Jointing, Sealing and Welding # 1985 York
A relatively recent innovation in the field of plastic pipes and pipeline systems is the development of electro-fusion as a means of joining pipes and fittings. For this technique special fittings are manufactured which incorporate a heating element close to the surface to be welded. Welding takes place by locating the pipe in the fitting and connecting the terminals of the heater to the appropriate power supply for a suitable time. Low voltage supplies are used.
Various problems can arise if fittings are incorrectly designed (a) With small fittings the heat supplied by the heater can be sufficient to raise the temperature of the entire thickness of the pipe or fitting to above the polymer's melting point, causing distortion.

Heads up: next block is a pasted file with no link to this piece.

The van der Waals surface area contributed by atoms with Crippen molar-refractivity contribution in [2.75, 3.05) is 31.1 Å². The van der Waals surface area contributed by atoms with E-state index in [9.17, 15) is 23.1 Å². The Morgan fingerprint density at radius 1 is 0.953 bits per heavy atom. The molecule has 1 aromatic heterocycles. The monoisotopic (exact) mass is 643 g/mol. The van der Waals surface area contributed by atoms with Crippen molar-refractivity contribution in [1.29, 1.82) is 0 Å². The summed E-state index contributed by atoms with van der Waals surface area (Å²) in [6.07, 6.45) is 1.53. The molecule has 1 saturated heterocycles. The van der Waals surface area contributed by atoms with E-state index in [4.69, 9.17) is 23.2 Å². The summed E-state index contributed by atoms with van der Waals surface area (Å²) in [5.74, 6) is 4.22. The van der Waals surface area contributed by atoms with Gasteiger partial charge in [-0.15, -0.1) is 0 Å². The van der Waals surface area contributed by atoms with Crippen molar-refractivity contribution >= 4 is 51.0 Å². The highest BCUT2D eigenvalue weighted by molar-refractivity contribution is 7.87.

(b) if the temperature of the polymer adjacent to the heater becomes too high, degradation can occur with a resulting reduction in performance.
(c) If the temperature of the interface between the fitting and the pipe is too low, the weld strength may be inadequate.
An additional restriction is that the maximum power input that can be used is specified in most standards (1).
One method of arriving at a suitable design is to perform comprehensive experimental studies. In some instances this can be an expensive exercise. An alternative is to use a computer simulation of the electro-fusion process to suggest suitable designs that may then be tried experimentally.
Such a computer simulation need not necessarily include all the complexities of the electro-fusion process providing it can be used to point the designer in the correct direction. Such a model is described here.